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Extensively Drug-Resistant TB on the Rise in South Africa

  • Jessica Berman

FILE - A doctor examines chest X-rays at a tuberculosis clinic in Gugulethu, Cape Town, South Africa in 2007.

Extensively drug-resistant tuberculosis, the most dangerous form of TB, is on the rise in South Africa, according to a new study. So-called XDR-TB does not respond to four or more drugs typically used to treat tuberculosis, making the condition potentially lethal.

Researchers at the U.S. Centers for Disease Control and Prevention in Atlanta, Georgia, say extensively drug-resistant tuberculosis has spread from person-to-person in South Africa's KwaZulu-Natal province, contributing to a tenfold increase in the number of cases in the country since 2002.

The finding explains why it has been difficult to contain the epidemic, despite improvements in diagnosis and implementation of a system to ensure tuberculosis patients take all their prescribed medications.

XDR-TB does not respond to two first-line drugs commonly used to treat TB, and it is resistant to at least two second-line drugs. Without treatment, the condition is fatal.

FILE - A patient who tested positive for extensively drug-resistant tuberculosis (XDR-TB) awaits treatment at a rural hospital in South Africa's impoverished KwaZulu-Natal province.
FILE - A patient who tested positive for extensively drug-resistant tuberculosis (XDR-TB) awaits treatment at a rural hospital in South Africa's impoverished KwaZulu-Natal province.

Researchers studied 404 patients with XDR-TB to determine whether their TB had become resistant due inadequate treatment, or whether the disease was contracted through contact with another person.

Reporting in the New England Journal of Medicine, co-author Sarita Shah said 69 percent of the cases were transmitted person-to-person.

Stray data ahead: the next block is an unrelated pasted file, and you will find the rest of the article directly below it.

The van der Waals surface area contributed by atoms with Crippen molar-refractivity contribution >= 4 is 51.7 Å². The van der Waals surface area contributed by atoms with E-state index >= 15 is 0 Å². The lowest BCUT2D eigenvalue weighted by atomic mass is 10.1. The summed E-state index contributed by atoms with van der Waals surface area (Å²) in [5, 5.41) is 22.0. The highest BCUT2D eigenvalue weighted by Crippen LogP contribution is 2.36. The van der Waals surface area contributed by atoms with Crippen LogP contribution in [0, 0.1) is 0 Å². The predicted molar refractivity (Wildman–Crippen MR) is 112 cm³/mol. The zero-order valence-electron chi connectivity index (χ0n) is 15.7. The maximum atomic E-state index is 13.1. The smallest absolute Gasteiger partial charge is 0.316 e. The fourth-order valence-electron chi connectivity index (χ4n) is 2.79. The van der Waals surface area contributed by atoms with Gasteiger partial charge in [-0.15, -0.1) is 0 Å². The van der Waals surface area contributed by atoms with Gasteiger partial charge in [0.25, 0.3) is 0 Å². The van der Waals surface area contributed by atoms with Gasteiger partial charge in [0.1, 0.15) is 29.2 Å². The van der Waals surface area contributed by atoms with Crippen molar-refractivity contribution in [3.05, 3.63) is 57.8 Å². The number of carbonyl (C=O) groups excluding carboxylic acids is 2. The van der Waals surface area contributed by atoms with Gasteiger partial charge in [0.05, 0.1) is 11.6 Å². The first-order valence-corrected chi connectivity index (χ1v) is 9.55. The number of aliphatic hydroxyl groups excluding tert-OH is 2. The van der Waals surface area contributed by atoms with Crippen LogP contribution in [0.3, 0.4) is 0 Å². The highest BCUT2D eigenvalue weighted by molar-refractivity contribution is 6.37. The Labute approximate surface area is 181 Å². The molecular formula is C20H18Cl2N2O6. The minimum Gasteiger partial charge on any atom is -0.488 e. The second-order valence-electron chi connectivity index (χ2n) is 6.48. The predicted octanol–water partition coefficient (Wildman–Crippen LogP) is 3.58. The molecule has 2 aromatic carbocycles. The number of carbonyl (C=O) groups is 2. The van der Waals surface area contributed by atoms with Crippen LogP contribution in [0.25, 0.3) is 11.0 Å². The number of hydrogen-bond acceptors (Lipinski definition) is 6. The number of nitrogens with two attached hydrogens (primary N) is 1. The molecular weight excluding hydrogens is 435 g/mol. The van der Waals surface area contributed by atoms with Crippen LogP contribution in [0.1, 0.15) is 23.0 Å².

"What this really means is that we have got to focus our attention on breaking the cycle of transmission by evaluating people who are in close contact in households, in health centers, in people who are in the community where we have been able to show in this study that the disease is being transmitted," said Shah, associate chief for science in the Division of Global HIV and TB at the CDC.

Tuberculosis is a common infection in people living with AIDS. In recent years, drug resistance has begun to emerge, particularly among those who do not take their medications as prescribed. Usually, however, drugs can be found to fight the illness.

With XDR-TB, the choices become much narrower and the drugs that can be used are less effective. That makes the condition expensive and very hard to treat.

By entering the community unchecked, drug-resistant TB becomes very difficult to contain, according to Shah, which puts the lives of tens of millions of people at risk.

Public health officials must try to identify who is infected to keep the disease from spreading further, Shah says.

"In about 30 percent of our [research] participants, we were able to identify specific links between people showing transmission occurs from person-to-person,” she said. “Half of these were occurring in hospital settings and the other half were in households ... among family members or close members in the community."

Investigators used social network analysis and genetic fingerprinting to trace cases of the disease to their source. But the work was time consuming, adding to the already difficult task of disease containment and treatment.

It is not just South Africa that is experiencing a rising problem with multi-drug resistant strains of tuberculosis. Shah says more than 100 countries are now battling the disease.

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